SAVING THE AMERICAN WOLVERINE
The wolverine, the largest land-dwelling species in the mustelid family, is famous for its daring and tenacity — it's been known to prey on animals as big as moose, and many stories tell of mountain lions, bears and wolves retreating from their kills at a wolverine's approach. Unfortunately, in the contiguous United States, this tough scavenger-predator is barely holding on. Trapping and habitat loss have been dramatically shrinking its populations for more than a century, and now it's faced with new human threats like snowmobiles tearing through its habitat and, worse, global warming threatening the deep snow it relies on for life activities from travelling to denning and raising kits.
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Despite the wolverine's dire situation, the federal government has repeatedly refused to protect it. First the feds denied proof of its peril in the lower 48 states — then they declared that, while wolverines may be imperiled in the States, they don't need to be listed under the Endangered Species Act because populations in Canada are still stable. Like many other species, from the cactus ferruginous pygmy owl to the Mexican garter snake, the American wolverine has been denied the protection it needs simply because its peers across the border are more widespread.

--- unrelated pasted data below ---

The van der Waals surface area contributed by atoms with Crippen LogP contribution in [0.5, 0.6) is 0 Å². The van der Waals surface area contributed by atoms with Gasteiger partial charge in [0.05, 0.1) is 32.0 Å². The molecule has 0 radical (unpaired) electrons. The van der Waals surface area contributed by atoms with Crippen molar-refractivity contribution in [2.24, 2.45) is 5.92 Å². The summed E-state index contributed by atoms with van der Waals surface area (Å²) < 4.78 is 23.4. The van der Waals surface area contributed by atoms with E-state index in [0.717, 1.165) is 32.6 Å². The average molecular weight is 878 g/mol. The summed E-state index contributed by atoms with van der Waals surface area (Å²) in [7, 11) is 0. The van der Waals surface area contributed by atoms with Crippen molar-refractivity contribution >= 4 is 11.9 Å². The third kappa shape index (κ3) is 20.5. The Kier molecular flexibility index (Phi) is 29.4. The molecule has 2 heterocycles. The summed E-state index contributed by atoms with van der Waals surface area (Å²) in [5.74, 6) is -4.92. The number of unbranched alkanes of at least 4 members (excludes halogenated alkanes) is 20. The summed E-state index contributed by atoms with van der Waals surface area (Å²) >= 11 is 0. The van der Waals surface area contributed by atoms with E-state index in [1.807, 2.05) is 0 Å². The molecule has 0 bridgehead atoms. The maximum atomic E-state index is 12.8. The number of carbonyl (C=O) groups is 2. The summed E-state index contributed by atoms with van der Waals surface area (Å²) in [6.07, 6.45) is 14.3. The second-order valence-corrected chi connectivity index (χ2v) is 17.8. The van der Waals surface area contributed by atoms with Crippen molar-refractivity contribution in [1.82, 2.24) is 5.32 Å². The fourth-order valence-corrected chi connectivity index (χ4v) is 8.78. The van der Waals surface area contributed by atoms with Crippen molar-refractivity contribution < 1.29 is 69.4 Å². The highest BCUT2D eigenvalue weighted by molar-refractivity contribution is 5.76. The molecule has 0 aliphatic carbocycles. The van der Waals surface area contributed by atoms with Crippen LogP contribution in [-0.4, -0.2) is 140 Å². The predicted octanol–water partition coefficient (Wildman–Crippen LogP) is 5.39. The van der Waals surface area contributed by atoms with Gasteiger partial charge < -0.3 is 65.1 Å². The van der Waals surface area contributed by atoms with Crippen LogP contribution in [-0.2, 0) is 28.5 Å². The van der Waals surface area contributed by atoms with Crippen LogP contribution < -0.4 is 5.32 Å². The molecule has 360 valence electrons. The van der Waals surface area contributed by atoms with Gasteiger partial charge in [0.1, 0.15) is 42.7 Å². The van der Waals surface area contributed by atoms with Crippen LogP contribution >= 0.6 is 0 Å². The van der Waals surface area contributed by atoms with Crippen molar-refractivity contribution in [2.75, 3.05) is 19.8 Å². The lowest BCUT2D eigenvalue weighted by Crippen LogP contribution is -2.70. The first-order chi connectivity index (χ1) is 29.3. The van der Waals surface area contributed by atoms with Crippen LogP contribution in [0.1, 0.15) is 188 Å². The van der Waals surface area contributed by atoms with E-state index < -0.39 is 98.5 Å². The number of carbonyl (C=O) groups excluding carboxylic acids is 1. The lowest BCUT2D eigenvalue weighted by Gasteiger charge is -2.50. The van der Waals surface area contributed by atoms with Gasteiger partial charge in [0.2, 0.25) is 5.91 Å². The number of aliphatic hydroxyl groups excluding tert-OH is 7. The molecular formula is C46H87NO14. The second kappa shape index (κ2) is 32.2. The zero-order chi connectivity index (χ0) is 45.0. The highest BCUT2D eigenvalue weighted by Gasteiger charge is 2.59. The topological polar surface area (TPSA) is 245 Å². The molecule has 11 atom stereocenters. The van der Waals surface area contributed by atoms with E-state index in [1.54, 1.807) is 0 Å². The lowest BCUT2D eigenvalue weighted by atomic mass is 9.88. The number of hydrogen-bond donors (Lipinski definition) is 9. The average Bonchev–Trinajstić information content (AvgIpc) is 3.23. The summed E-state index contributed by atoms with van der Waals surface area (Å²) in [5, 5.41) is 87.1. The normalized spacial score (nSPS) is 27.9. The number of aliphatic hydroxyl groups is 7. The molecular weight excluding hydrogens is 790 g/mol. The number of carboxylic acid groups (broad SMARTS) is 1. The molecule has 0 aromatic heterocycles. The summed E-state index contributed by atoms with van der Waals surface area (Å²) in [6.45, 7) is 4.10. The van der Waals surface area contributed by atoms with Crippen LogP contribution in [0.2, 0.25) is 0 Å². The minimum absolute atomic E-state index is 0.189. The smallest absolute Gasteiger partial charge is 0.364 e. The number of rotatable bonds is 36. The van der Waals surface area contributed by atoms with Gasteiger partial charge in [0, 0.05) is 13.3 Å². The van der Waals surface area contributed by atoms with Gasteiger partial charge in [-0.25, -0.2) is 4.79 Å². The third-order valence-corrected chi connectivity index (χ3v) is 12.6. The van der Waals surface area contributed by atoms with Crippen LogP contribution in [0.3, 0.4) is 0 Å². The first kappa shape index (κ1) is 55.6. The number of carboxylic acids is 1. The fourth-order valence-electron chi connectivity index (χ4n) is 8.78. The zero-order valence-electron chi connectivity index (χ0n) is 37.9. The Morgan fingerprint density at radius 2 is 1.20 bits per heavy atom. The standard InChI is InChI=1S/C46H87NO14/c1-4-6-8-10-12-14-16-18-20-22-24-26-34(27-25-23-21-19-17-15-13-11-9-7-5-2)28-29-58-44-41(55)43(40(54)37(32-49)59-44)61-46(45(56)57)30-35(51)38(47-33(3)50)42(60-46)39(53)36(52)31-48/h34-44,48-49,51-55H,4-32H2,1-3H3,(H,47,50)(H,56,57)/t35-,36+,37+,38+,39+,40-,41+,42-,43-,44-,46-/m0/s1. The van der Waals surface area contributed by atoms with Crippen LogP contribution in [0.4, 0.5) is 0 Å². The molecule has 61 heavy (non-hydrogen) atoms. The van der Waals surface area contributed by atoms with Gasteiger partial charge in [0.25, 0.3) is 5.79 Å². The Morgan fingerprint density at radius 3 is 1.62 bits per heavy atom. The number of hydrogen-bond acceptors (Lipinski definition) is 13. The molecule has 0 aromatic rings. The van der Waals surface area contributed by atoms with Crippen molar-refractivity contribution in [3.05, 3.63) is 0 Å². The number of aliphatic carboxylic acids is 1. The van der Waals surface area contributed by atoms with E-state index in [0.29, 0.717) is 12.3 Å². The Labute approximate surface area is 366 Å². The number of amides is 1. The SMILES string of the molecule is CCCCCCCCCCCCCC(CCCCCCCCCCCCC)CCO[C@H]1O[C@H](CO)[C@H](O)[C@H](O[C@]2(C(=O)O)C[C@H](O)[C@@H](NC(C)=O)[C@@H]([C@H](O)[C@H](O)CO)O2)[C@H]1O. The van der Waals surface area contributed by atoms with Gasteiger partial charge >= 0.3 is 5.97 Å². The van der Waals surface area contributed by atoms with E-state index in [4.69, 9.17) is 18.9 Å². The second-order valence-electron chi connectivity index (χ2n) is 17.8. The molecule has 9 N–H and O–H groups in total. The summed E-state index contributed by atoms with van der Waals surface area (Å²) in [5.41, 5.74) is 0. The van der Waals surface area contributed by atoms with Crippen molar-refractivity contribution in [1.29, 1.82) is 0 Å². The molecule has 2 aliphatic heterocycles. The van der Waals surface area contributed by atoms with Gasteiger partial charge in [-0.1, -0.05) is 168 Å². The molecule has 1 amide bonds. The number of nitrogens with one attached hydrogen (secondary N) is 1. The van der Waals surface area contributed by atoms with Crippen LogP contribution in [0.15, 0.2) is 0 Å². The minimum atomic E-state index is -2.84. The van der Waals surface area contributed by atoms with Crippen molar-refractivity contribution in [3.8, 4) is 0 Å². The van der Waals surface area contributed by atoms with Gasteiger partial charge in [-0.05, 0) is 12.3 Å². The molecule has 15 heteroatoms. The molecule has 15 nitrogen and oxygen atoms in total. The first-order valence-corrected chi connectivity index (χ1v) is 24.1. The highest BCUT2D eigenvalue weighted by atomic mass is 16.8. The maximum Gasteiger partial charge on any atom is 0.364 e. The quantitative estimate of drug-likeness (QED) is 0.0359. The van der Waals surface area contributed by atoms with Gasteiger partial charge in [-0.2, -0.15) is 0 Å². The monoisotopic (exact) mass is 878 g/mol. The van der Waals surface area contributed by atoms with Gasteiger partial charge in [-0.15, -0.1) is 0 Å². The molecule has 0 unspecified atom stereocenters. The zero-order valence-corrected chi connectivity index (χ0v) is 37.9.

Back in 2008 the Center and allies sued the U.S. Fish and Wildlife Service for deciding not to protect the wolverine and letting political considerations — like the implications of protecting another global warming-threatened mammal — win out over scientific findings on the animal's danger. In responsee the Service agreed to re-examine the wolverine's situation, but in 2010 the agency merely put the mammal on the "candidate list" to await protections indefinitely.
In 2011 the Center reached a landmark settlement with the Service compelling it to move forward on listing 757 imperiled species, including the wolverine. In 2013, after agency biologists found global warming to be reducing the snowpack females need for denning, the Service proposed listing the wolverine as "threatened." But the very next year the agency withdrew the proposed listing.
The Center and allies promptly sued, leading a Montana judge to tell the Service it must take action on safeguarding the wolverine “at the earliest possible, defensible moment in time." The Trump administration dragged its feet and missed its own deadline for a decision.
So in 2020, with fewer than 300 wolverines left in the lower 48 states, we filed a lawsuit against the Service for its failure to move forward on protection. The Service signed a legal agreement with us to decide on protections bythe end of the summer.